Wessel Walker said one of the biggest challenges so far was getting people comfortable with the idea of locking into a 6-month food subscription, and she expects a retail location where people can see the store and come in to purchase food will provide a significant boost.

Although customers will be able to come in and buy, for example, a tub of soup and a salad, Wessel Walker said there won’t be sit-down service, and subscription meals will still “be the backbone of the business, and best way for people to get more food and more variety.”

“That’s kind of our model — to encourage families and people to sit together at home and have good food to eat,” she said.


Ed Weymouth pulls veggie croquettes out of the oven for the Harvest Kitchen's Week 15 meal.

Tom Perkins | For

Wessel Walker said Harvest Kitchen was benefiting from the local foods movement in Washtenaw County. The concept of receiving a home-cooked meal prepared with food from local farms is one that Ann Arborites have warmed to, Wessel Walker said, and she expects the same response from the Ypsilanti community.

Ypsilanti already has a local foods movement supported by Growing Hope, the Ypsilanti Farmers Market and the Ypsilanti Food Co-op.

Additionally, Cafe Ollie, a vegan and vegetarian-friendly restaurant offering local vendors’ foods, recently opened several doors down Cross Street.

Several blocks away, an Ypsilanti husband-and-wife team launched Unity Vibration Kombucha Tea Company, which features local farms’ produce in their drinks.

Wessel Walker updates each week on the Harvest Kitchen blog which crops are doing well or which are having a poor season, and what that means for the menu. For example, a rainy fall may lead to an especially bountiful broccoli crop, which means customers could see a stretch with more broccoli in their meals.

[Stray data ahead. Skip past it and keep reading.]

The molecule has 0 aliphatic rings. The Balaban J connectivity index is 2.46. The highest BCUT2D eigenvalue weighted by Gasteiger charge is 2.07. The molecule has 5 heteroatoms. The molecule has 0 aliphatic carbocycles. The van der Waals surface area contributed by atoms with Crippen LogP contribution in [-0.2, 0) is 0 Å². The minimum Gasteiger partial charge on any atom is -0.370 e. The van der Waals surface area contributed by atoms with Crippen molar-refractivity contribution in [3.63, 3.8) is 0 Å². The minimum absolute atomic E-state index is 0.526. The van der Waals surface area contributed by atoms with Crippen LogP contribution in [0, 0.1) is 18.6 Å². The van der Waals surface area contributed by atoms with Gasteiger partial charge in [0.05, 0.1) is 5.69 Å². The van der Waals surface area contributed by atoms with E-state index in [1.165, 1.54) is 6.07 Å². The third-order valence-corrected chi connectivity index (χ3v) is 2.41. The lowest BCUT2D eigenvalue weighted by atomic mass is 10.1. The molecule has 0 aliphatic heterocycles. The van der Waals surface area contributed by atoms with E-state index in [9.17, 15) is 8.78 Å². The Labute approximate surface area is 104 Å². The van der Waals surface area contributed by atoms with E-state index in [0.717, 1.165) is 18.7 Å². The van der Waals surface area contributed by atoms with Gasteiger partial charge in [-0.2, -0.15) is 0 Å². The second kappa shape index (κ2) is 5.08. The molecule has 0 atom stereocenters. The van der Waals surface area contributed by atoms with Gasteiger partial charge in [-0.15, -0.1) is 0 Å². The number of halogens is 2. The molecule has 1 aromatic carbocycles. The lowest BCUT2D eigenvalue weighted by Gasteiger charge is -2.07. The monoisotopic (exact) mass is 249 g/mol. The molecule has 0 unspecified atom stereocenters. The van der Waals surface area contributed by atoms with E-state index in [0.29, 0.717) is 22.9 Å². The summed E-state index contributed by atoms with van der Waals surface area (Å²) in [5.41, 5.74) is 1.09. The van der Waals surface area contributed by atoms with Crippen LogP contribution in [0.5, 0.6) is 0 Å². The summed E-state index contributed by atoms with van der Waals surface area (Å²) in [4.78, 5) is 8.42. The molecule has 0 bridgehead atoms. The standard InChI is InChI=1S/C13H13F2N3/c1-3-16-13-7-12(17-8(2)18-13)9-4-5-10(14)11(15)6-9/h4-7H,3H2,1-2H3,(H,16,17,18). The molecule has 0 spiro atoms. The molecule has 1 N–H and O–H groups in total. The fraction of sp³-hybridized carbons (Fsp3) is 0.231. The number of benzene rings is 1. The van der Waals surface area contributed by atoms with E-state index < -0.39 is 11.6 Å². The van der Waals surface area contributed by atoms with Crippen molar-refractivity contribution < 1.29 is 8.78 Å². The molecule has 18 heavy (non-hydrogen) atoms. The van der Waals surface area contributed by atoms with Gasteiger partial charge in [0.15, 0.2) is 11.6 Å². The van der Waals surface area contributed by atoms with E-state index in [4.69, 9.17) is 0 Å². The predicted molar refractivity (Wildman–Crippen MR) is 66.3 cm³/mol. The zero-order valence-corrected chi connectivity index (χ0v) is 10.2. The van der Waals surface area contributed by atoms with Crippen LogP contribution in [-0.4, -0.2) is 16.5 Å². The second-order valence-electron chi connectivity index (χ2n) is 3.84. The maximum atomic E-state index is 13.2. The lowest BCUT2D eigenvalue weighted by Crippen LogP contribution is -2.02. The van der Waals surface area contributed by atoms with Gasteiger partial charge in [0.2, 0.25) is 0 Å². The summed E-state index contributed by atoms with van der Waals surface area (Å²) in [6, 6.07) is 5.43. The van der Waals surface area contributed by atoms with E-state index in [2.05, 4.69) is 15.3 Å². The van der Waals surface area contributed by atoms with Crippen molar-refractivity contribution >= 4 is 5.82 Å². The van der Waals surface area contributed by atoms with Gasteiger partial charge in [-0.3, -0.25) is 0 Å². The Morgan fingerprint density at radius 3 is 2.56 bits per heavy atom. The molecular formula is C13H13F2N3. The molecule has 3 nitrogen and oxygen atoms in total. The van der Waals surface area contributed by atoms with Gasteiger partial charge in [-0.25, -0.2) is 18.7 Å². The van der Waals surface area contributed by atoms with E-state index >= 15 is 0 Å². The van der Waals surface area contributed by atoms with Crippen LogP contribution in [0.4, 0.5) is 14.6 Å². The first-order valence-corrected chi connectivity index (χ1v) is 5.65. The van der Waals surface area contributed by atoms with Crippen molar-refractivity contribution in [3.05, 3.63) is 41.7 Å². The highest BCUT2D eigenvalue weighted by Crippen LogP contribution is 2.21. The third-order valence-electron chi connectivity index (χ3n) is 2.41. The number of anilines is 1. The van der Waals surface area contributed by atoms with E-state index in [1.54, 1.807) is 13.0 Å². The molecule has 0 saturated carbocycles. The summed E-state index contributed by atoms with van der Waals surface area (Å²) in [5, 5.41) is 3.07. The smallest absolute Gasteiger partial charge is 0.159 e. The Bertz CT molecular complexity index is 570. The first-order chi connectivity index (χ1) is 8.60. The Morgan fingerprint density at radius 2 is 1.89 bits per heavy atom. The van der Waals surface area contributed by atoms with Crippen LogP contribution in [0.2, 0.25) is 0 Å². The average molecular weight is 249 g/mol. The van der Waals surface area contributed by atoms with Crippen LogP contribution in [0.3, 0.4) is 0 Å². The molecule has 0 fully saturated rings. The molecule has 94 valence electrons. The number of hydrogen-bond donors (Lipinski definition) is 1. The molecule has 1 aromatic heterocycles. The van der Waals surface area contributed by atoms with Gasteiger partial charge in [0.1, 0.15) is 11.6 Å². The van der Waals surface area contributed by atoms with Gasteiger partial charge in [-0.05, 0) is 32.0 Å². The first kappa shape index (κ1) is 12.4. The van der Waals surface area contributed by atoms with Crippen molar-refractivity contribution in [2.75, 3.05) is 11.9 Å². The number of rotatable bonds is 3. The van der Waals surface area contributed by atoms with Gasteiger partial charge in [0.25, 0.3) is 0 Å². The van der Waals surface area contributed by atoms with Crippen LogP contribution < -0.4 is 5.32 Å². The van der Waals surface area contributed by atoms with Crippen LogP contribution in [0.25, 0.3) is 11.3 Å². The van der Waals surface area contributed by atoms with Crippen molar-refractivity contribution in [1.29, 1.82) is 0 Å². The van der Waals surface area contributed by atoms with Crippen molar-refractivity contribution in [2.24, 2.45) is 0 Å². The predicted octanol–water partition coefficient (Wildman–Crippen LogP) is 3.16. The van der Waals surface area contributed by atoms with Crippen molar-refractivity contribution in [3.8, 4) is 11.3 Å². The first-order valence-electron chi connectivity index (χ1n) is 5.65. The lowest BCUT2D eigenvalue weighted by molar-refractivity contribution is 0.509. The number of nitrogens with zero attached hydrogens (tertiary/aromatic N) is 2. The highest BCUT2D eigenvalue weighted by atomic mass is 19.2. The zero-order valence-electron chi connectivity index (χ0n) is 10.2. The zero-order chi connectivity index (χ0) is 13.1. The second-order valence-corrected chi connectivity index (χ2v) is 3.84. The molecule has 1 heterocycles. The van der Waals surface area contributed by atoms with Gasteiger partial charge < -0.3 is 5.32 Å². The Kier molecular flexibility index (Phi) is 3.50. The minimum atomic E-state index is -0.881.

“People love that the food has a connection locally and they can see the connection there,” Wessel Walker said. “I think they really appreciate the feeling of community you get from it.”

Editor's note: The spelling of Mary Wessel Walker and Michelle Hartmann's names have been corrected. Harvest Kitchen's Ann Arbor address has also been corrected.

Tom Perkins is a freelance reporter for


Diana Dyer

Thu, Apr 21, 2011 : 11:31 p.m.

Wow - congrats to Mary and your crew! We get to Depot Town often, so we'll be sure to stop in to grab some of your great food for take-out. We're looking forward to having our organic garlic become part of your recipes.

Rebecca Dunkle

Tue, Apr 5, 2011 : 11:26 p.m.

This is a GREAT addition to Ypsilanti! The food is exceptional, and for those of us not quite willing or able to cook all of the fresh food available locally, this is a BEAUTIFUL alternative. Even if your budget doesn't allow you to purchase a share, I hope everyone will stop by at least once in a while when they have their "take-out" food available. (I am signing up right now!)

John Hritz

Tue, Apr 5, 2011 : 3:05 p.m.

Anyone know what happened to Queen of Hearts? There doesn't seem to be any stories on the closure / relocation on

Patti Smith

Mon, Apr 4, 2011 : 4:31 p.m.

Congrats to Mary and crew! What a lovely example of local business sense :)


Mon, Apr 4, 2011 : 12:49 p.m.

This is awesome! Way to move the local food movement forward! What is omnivore?


Mon, Apr 4, 2011 : 1:15 p.m.

@Thomas: Carnavores' diets are primarily meat. I do know some humans whose meals are close to that, though!


Mon, Apr 4, 2011 : 1:13 p.m.

Why not just say carnivore?


Mon, Apr 4, 2011 : 12:54 p.m.

Ops.. spelled animal wrong


Mon, Apr 4, 2011 : 12:51 p.m.

A omnivore eats plants and anmials